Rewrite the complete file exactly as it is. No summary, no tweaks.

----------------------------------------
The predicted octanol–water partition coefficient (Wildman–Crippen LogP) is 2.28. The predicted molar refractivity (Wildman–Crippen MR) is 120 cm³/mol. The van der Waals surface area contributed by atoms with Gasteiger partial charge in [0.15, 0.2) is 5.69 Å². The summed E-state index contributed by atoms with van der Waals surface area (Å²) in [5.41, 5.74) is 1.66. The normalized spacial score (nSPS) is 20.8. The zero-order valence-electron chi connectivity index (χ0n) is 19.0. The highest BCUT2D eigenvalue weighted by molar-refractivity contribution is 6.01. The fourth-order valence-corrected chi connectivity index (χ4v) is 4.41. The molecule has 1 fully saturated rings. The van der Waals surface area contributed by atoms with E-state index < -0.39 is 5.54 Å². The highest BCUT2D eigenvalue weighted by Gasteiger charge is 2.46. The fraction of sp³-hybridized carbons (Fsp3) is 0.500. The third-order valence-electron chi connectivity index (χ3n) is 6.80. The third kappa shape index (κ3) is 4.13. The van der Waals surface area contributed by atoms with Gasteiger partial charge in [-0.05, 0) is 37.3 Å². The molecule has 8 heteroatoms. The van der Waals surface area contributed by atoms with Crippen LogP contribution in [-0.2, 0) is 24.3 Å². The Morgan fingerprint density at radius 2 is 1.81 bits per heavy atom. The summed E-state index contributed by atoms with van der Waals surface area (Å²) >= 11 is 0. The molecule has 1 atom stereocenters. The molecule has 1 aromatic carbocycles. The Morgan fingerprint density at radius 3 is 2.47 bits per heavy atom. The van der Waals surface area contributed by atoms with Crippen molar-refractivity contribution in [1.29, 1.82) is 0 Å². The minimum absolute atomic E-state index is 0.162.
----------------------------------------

The predicted octanol–water partition coefficient (Wildman–Crippen LogP) is 2.28. The predicted molar refractivity (Wildman–Crippen MR) is 120 cm³/mol. The van der Waals surface area contributed by atoms with Gasteiger partial charge in [0.15, 0.2) is 5.69 Å². The summed E-state index contributed by atoms with van der Waals surface area (Å²) in [5.41, 5.74) is 1.66. The normalized spacial score (nSPS) is 20.8. The zero-order valence-electron chi connectivity index (χ0n) is 19.0. The highest BCUT2D eigenvalue weighted by molar-refractivity contribution is 6.01. The fourth-order valence-corrected chi connectivity index (χ4v) is 4.41. The molecule has 1 fully saturated rings. The van der Waals surface area contributed by atoms with E-state index < -0.39 is 5.54 Å². The highest BCUT2D eigenvalue weighted by Gasteiger charge is 2.46. The fraction of sp³-hybridized carbons (Fsp3) is 0.500. The third-order valence-electron chi connectivity index (χ3n) is 6.80. The third kappa shape index (κ3) is 4.13. The van der Waals surface area contributed by atoms with Gasteiger partial charge in [-0.05, 0) is 37.3 Å². The molecule has 8 heteroatoms. The van der Waals surface area contributed by atoms with Crippen LogP contribution in [-0.2, 0) is 24.3 Å². The Morgan fingerprint density at radius 2 is 1.81 bits per heavy atom. The summed E-state index contributed by atoms with van der Waals surface area (Å²) >= 11 is 0. The molecule has 1 atom stereocenters. The molecule has 1 aromatic carbocycles. The Morgan fingerprint density at radius 3 is 2.47 bits per heavy atom. The van der Waals surface area contributed by atoms with Crippen molar-refractivity contribution in [1.29, 1.82) is 0 Å². The minimum absolute atomic E-state index is 0.162.